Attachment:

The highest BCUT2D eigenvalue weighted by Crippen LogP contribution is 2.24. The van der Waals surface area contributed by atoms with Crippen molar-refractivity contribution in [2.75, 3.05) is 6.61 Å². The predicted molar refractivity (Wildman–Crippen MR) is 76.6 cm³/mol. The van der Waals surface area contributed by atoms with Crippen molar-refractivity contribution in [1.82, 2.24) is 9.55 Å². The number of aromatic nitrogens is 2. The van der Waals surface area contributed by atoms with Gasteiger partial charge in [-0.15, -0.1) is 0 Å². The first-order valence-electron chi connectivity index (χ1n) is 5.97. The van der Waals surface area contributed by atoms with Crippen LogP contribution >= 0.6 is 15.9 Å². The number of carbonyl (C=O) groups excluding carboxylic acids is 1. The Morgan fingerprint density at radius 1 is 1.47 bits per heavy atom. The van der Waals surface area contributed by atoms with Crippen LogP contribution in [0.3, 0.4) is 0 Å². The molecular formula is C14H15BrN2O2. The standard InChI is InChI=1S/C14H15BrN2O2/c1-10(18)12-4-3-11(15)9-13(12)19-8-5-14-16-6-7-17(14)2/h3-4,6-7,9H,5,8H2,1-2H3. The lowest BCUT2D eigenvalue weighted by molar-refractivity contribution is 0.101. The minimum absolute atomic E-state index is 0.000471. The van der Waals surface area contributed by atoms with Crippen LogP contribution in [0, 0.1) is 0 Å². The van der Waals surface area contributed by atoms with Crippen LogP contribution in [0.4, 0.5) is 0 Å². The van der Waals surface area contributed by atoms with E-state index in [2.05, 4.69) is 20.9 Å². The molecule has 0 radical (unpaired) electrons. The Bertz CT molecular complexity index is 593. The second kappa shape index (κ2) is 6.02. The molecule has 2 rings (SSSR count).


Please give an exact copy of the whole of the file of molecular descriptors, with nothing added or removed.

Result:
The highest BCUT2D eigenvalue weighted by Crippen LogP contribution is 2.24. The van der Waals surface area contributed by atoms with Crippen molar-refractivity contribution in [2.75, 3.05) is 6.61 Å². The predicted molar refractivity (Wildman–Crippen MR) is 76.6 cm³/mol. The van der Waals surface area contributed by atoms with Crippen molar-refractivity contribution in [1.82, 2.24) is 9.55 Å². The number of aromatic nitrogens is 2. The van der Waals surface area contributed by atoms with Gasteiger partial charge in [-0.15, -0.1) is 0 Å². The first-order valence-electron chi connectivity index (χ1n) is 5.97. The van der Waals surface area contributed by atoms with Crippen LogP contribution >= 0.6 is 15.9 Å². The number of carbonyl (C=O) groups excluding carboxylic acids is 1. The Morgan fingerprint density at radius 1 is 1.47 bits per heavy atom. The van der Waals surface area contributed by atoms with Crippen LogP contribution in [0.3, 0.4) is 0 Å². The molecular formula is C14H15BrN2O2. The standard InChI is InChI=1S/C14H15BrN2O2/c1-10(18)12-4-3-11(15)9-13(12)19-8-5-14-16-6-7-17(14)2/h3-4,6-7,9H,5,8H2,1-2H3. The lowest BCUT2D eigenvalue weighted by molar-refractivity contribution is 0.101. The minimum absolute atomic E-state index is 0.000471. The van der Waals surface area contributed by atoms with Crippen LogP contribution in [0, 0.1) is 0 Å². The van der Waals surface area contributed by atoms with Crippen LogP contribution in [0.4, 0.5) is 0 Å². The van der Waals surface area contributed by atoms with E-state index in [2.05, 4.69) is 20.9 Å². The molecule has 0 radical (unpaired) electrons. The Bertz CT molecular complexity index is 593. The second kappa shape index (κ2) is 6.02. The molecule has 2 rings (SSSR count).